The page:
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SAN FRANCISCO (KCBS) – Friday marks World Elephant Day, and the San Francisco Zoo is calling attention to the illegal ivory trade.

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There is lots of work to be done in California, as the Bay Area and Los Angeles are among the largest markets for ivory in the U.S.

Its estimated that 100 elephants are killed daily for their tusks. Despite not having an elephants on display, the zoo does have other animals also prized for their horns.

“We do have black rhinos and hippos that are also subject to the illegal trade. So we felt it’s important for us to get involved,” SF Zoo director Tanya Peterson told KCBS. “Moreover, we know that San Francisco is one of the offending cities in purchasing new ivory, and so that’s why we felt we need to educate our community.”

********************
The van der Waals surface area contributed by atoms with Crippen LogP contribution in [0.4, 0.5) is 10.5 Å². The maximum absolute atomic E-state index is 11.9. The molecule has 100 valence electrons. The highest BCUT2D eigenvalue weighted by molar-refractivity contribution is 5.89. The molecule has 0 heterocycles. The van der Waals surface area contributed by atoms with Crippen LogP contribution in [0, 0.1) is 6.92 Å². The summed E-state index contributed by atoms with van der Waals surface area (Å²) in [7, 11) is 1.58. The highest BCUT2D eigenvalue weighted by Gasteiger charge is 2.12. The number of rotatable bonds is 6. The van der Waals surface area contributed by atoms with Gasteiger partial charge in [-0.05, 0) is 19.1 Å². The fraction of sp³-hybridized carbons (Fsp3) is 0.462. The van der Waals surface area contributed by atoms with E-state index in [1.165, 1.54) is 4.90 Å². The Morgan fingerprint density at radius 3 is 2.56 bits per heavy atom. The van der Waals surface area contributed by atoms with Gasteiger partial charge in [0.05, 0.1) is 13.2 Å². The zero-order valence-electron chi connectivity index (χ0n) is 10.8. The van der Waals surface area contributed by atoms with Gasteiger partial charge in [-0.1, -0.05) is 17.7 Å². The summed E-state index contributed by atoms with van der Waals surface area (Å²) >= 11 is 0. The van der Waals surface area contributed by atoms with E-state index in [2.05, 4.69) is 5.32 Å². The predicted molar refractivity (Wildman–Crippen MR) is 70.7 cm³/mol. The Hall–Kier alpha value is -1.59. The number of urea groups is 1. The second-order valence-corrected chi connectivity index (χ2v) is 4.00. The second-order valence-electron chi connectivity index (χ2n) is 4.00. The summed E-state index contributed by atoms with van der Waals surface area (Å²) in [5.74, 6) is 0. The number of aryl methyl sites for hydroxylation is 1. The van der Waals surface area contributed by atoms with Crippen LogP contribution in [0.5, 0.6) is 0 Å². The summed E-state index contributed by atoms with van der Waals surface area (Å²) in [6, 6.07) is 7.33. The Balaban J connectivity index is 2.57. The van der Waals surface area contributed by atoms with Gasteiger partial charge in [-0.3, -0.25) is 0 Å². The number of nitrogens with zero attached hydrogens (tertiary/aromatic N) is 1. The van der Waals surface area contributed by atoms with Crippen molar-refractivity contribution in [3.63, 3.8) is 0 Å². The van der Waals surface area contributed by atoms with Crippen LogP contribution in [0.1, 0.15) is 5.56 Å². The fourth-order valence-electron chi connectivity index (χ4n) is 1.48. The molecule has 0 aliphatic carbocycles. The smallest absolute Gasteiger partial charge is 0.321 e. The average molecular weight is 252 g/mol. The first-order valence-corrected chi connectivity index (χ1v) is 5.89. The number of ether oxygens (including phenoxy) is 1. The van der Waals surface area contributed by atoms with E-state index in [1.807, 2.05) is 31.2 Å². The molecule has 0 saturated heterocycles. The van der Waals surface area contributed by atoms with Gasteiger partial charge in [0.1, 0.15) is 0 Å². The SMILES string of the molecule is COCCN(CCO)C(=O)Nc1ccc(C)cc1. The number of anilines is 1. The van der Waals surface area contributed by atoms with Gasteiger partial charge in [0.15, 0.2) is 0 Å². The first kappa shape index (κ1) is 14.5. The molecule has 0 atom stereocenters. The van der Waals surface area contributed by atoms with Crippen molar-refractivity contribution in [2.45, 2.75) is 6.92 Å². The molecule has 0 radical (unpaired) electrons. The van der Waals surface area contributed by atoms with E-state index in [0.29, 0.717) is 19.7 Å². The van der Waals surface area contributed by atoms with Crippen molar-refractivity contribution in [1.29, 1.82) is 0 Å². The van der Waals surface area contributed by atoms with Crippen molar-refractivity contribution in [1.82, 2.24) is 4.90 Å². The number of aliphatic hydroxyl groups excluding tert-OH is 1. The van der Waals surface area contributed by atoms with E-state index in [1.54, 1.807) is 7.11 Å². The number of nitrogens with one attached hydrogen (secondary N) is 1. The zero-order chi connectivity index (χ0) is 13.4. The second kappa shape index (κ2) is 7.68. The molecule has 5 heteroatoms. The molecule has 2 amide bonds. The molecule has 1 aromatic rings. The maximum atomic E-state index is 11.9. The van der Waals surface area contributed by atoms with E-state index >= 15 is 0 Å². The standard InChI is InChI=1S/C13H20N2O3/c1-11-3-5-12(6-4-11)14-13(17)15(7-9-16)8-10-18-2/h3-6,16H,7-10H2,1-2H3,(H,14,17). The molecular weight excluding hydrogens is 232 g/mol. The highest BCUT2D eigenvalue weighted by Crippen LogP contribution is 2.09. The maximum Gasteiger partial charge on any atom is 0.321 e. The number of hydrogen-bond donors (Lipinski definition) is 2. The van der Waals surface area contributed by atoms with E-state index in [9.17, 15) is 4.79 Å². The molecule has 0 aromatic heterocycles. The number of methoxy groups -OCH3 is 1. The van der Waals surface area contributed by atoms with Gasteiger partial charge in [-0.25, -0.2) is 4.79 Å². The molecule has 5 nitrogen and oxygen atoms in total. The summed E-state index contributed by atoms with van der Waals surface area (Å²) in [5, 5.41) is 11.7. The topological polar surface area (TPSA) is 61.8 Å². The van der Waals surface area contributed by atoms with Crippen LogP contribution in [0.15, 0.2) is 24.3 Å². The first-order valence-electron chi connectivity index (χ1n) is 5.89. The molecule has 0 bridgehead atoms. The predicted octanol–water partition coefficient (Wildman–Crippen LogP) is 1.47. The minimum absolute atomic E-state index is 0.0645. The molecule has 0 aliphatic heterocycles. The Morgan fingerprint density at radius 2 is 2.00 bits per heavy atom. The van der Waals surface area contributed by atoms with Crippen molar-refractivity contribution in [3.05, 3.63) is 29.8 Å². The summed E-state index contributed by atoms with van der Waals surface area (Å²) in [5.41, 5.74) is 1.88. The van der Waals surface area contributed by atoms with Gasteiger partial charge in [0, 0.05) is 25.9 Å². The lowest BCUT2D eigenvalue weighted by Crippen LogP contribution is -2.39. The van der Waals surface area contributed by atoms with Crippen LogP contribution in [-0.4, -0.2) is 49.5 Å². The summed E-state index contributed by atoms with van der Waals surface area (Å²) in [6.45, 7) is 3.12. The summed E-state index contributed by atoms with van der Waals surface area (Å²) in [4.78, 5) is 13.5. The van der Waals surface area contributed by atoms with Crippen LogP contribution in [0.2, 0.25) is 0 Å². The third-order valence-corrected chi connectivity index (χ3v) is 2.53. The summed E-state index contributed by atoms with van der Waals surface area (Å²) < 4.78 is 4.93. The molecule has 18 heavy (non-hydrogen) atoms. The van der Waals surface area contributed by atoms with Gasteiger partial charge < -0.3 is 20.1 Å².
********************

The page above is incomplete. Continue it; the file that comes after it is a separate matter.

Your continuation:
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The pledge is to not buy new ivory. According to Zoo supporter John McNellis, an ivory tusk can sell for $100,000 on the open market.

“So if we can do just a little bit to help here, people are doing this across the world now, but we need to do our part,” McNellis said.

Supervisor Norman Yee grew up in Chinatown. Yee said many value carved tusks for luck and as an art form, but education is needed to learn about the connection to a dead elephant.

“I saw ivory as I was growing up, never thought anything about that. So I was one that needed education to be aware that these animals don’t deserve to die,” Yee said.

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The anti-ivory pledge can be signed at sfzoo.org.